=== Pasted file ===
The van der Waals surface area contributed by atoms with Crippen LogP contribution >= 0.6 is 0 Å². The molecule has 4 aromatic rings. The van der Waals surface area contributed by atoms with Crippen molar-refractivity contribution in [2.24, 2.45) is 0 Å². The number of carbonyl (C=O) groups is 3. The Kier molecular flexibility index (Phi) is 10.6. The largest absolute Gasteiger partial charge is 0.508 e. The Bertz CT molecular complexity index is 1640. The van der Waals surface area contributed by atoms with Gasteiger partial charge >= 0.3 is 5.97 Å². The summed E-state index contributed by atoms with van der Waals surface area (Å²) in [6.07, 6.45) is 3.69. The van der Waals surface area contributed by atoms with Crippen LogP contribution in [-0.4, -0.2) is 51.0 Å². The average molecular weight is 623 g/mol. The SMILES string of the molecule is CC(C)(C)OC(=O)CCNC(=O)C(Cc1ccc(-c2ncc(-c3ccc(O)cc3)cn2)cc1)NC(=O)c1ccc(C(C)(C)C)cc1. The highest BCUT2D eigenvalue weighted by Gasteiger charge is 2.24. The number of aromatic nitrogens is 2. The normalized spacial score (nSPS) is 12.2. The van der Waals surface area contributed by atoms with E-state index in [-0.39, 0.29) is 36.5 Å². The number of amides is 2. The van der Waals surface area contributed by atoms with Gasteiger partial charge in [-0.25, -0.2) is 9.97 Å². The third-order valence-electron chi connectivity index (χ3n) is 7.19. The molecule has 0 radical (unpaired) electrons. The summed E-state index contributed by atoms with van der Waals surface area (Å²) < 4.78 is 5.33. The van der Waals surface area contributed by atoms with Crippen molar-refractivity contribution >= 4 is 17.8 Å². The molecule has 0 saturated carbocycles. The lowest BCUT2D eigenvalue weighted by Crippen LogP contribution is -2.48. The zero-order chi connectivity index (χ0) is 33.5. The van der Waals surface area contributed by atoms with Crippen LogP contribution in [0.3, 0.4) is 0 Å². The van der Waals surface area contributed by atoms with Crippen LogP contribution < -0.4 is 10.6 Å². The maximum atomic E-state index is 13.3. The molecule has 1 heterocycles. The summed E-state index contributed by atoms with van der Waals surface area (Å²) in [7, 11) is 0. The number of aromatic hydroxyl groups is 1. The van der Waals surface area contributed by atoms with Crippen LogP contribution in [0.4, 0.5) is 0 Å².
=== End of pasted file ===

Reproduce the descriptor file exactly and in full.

The van der Waals surface area contributed by atoms with Crippen LogP contribution >= 0.6 is 0 Å². The molecule has 4 aromatic rings. The van der Waals surface area contributed by atoms with Crippen molar-refractivity contribution in [2.24, 2.45) is 0 Å². The number of carbonyl (C=O) groups is 3. The Kier molecular flexibility index (Phi) is 10.6. The largest absolute Gasteiger partial charge is 0.508 e. The Bertz CT molecular complexity index is 1640. The van der Waals surface area contributed by atoms with Gasteiger partial charge >= 0.3 is 5.97 Å². The summed E-state index contributed by atoms with van der Waals surface area (Å²) in [6.07, 6.45) is 3.69. The van der Waals surface area contributed by atoms with Crippen LogP contribution in [-0.4, -0.2) is 51.0 Å². The average molecular weight is 623 g/mol. The SMILES string of the molecule is CC(C)(C)OC(=O)CCNC(=O)C(Cc1ccc(-c2ncc(-c3ccc(O)cc3)cn2)cc1)NC(=O)c1ccc(C(C)(C)C)cc1. The highest BCUT2D eigenvalue weighted by Gasteiger charge is 2.24. The number of aromatic nitrogens is 2. The normalized spacial score (nSPS) is 12.2. The van der Waals surface area contributed by atoms with E-state index in [-0.39, 0.29) is 36.5 Å². The number of amides is 2. The van der Waals surface area contributed by atoms with Gasteiger partial charge in [-0.25, -0.2) is 9.97 Å². The third-order valence-electron chi connectivity index (χ3n) is 7.19. The molecule has 0 radical (unpaired) electrons. The summed E-state index contributed by atoms with van der Waals surface area (Å²) < 4.78 is 5.33. The van der Waals surface area contributed by atoms with Crippen molar-refractivity contribution >= 4 is 17.8 Å². The molecule has 0 saturated carbocycles. The lowest BCUT2D eigenvalue weighted by Crippen LogP contribution is -2.48. The zero-order chi connectivity index (χ0) is 33.5. The van der Waals surface area contributed by atoms with Crippen LogP contribution in [0.3, 0.4) is 0 Å². The van der Waals surface area contributed by atoms with Crippen LogP contribution < -0.4 is 10.6 Å². The maximum atomic E-state index is 13.3. The molecule has 1 heterocycles. The summed E-state index contributed by atoms with van der Waals surface area (Å²) in [7, 11) is 0. The number of aromatic hydroxyl groups is 1. The van der Waals surface area contributed by atoms with Crippen LogP contribution in [0.4, 0.5) is 0 Å².